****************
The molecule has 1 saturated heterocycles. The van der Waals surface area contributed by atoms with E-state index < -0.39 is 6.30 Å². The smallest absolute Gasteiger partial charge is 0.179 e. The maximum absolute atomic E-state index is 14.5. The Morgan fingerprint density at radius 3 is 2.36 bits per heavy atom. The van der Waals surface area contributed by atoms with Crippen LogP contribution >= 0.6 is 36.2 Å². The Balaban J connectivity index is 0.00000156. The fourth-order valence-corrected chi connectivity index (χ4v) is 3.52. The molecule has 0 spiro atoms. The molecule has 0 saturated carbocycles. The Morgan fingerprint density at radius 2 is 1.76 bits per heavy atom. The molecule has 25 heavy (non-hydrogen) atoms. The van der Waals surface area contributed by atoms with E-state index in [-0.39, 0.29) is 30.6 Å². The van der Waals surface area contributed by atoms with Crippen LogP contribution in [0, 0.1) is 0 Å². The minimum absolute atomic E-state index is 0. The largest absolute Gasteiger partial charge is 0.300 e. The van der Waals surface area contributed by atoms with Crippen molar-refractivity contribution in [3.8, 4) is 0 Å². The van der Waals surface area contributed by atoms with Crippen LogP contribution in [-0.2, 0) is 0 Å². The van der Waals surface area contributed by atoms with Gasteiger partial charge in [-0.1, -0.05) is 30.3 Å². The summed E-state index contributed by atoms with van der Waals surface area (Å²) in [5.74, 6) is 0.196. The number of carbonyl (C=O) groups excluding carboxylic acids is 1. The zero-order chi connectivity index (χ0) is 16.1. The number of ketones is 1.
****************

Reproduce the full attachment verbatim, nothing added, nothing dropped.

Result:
The molecule has 1 saturated heterocycles. The van der Waals surface area contributed by atoms with E-state index < -0.39 is 6.30 Å². The smallest absolute Gasteiger partial charge is 0.179 e. The maximum absolute atomic E-state index is 14.5. The Morgan fingerprint density at radius 3 is 2.36 bits per heavy atom. The van der Waals surface area contributed by atoms with Crippen LogP contribution >= 0.6 is 36.2 Å². The Balaban J connectivity index is 0.00000156. The fourth-order valence-corrected chi connectivity index (χ4v) is 3.52. The molecule has 0 spiro atoms. The molecule has 0 saturated carbocycles. The Morgan fingerprint density at radius 2 is 1.76 bits per heavy atom. The molecule has 25 heavy (non-hydrogen) atoms. The van der Waals surface area contributed by atoms with E-state index in [-0.39, 0.29) is 30.6 Å². The van der Waals surface area contributed by atoms with Crippen LogP contribution in [0, 0.1) is 0 Å². The minimum absolute atomic E-state index is 0. The largest absolute Gasteiger partial charge is 0.300 e. The van der Waals surface area contributed by atoms with Crippen molar-refractivity contribution in [3.8, 4) is 0 Å². The van der Waals surface area contributed by atoms with Crippen LogP contribution in [-0.2, 0) is 0 Å². The van der Waals surface area contributed by atoms with Gasteiger partial charge in [-0.1, -0.05) is 30.3 Å². The summed E-state index contributed by atoms with van der Waals surface area (Å²) in [5.74, 6) is 0.196. The number of carbonyl (C=O) groups excluding carboxylic acids is 1. The zero-order chi connectivity index (χ0) is 16.1. The number of ketones is 1.